‘People can help’ watch over funds – COA, DBM

Rappler.com
DBM Undersecretary Richard Moya and COA Chairperson Grace Tan emphasize the need for more public involvement to ensure transparency and accountability

#BUDGETWATCH. Public officials and concerned citizens participate in a dialogue to discuss accountability and transparency over public funds. Photo by Gen Cruz

MANILA, Philippines – The public will need to be more involved and help watch over public funds and projects to prevent leakages due to corruption. 

This is according to Department of Budget and Management (DBM) Undersecretary Richard Bon Moya and Commission on Audit Chairperson (COA) Grace Pulido Tan who spoke on Monday, December 2, during a special edition of TalkThursday

“We can only do so much in COA. The real key is the people. Let’s have a critical mass,” Tan added.

Moya echoed the sentiment. “There are roughly 7,000 auditors in COA and less than a hundred million Filipinos. A third of [of them have] broadband access. If we make auditing everyone’s business, we’d have about 300,000 auditors.”

With the aid of technology and the Internet as platform, there are several avenues for citizens to participate in governance.

The budget undersecretary was pertaining to i-kwenta.com and the citizen participatory audit, initiatives that have recently been internationally recognized in the fight against corruption. Read: PH wins award in London for anti-corruption project

Moya added that the public can participate in crafting the national budget through the bottom up budgeting scheme. Read: Bottom-up budgeting needs work

In partnership with the Open Budget Partnership, the special edition of TalkThursday was organized to provide an avenue for government officials and concerned citizens to get together and discuss pressing issues surrounding the budget. The event was held at Discovery Suites, where alleged pork barrel scam mastermind Janet Lim Napoles also held office.

Various budget advocates and CSOs attended the event, which was considered timely after a series of reports about the systemic abuse of government funds. Lawmakers allegedly connived with private individuals to siphon Priority Development Assistance Funds (PDAF) or pork barrel into their own pockets, underscoring the need for public scrutiny of how government funds are spent.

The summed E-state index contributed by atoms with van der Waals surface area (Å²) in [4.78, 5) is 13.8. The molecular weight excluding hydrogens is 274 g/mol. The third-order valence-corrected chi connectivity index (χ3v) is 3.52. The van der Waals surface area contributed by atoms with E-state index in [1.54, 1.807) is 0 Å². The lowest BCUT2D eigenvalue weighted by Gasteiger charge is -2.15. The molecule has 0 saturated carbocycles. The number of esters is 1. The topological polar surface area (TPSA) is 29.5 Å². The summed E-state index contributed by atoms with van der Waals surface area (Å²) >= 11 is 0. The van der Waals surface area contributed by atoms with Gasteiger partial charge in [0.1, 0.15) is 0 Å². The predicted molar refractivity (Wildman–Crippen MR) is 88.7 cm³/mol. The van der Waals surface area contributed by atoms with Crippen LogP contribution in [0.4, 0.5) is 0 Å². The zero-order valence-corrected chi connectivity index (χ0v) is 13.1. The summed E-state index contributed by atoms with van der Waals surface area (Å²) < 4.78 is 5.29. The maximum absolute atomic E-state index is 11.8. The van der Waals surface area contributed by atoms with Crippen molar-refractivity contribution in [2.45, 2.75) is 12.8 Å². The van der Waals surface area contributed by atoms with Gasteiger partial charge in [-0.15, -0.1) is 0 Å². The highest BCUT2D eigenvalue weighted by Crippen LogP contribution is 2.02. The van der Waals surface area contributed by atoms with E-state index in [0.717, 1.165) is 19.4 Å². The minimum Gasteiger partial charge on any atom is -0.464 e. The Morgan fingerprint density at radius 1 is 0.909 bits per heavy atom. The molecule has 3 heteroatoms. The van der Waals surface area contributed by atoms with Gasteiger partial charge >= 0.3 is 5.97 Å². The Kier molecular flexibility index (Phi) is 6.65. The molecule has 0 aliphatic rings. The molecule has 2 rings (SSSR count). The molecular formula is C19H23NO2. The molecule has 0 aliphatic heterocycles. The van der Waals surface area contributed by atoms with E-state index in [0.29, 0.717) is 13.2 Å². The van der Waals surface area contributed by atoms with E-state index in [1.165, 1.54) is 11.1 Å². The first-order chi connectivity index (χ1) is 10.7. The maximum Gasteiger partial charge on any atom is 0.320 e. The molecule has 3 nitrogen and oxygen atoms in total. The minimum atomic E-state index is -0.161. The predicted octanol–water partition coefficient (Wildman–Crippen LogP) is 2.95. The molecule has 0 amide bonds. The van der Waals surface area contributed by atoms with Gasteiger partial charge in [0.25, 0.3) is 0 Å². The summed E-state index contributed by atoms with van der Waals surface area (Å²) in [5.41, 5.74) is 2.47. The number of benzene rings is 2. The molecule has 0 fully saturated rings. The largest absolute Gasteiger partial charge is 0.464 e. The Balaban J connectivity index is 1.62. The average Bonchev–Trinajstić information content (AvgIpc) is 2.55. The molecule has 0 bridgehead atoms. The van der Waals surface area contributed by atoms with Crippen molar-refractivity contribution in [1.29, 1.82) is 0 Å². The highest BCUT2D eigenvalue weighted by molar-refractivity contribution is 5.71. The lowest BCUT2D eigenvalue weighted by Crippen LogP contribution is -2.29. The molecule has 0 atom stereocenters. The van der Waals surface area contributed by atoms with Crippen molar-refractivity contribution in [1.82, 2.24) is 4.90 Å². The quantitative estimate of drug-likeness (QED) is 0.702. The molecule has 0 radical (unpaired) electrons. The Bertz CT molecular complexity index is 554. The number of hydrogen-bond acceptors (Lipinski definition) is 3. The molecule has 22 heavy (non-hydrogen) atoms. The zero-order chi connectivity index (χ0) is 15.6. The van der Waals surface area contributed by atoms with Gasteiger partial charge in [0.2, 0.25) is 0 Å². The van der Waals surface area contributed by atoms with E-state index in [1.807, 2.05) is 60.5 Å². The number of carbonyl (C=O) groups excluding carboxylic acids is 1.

The Supreme court recently ruled the PDAF as unconstitutional, a welcome development hailed as “revolutionary,” but civil society groups said public vigilance should continue.

Delayed audit reports and unspent appropriations

As the primary agencies responsible for fund disbursement and audit, DBM and COA have been at the receiving end of criticism and demands for accountability, especially after the pork barrel scam was exposed.

Budget advocates raised their concerns over the allegedly inefficient performance of DBM and COA which may have paved the way for the abuse of public funds. 

Tan and Moya responded to this by encouraging greater public involvement.

“You have to acknowledge to a large degree that a big hierarchal organization is really not prone to be efficient. That’s part of the problem. There are organizational issues. There are procurement issues. There are feedback problems,” the budget undersecretary said.

On the other hand, Mercy Fabros of the Alternative Budget Initiative (ABI) cited the delayed audit reports filed on the COA web page.  

“We acknowledge we have problems and we wish it could be sooner… but our problem also is that the agencies do not give us what we need to be able to audit. It has always been a very contentious thing,” Tan said.

Audit reports are critical not only in guiding budget legislation but also in ensuring transparency over the execution of government projects.

Next steps

To the panelists and the audience, one way to move forward from the lessons of the pork barrel scam is to acknowledge the value of crowdsourcing in strengthening transparency.  

Jane Uymatiao of Blog Watch talked about #AidmonitorPH, an initiative to crowdsource information on foreign humanitarian aid.

“Perfect challenge to prime the crowd for crowdsourcing – #BudgetWatch all Yolanda aid that go through government and non-government institutions,” Tanya Hamada, executive director of INCITEGov, said. 

On the other hand, Maria Ressa, Rappler’s CEO, emphasized the potential of crowdsourcing by sharing the #BudgetWatch and Open Budget Partnership initiative. 

“For us, we add technology to the wisdom of the crowd,” Ressa said. 

The gathering resulted in a lively and interactive dialogue between the two government officials and budget advocates. – with reports from Gemma B. Mendoza and Raisa Serafica/Rappler.com

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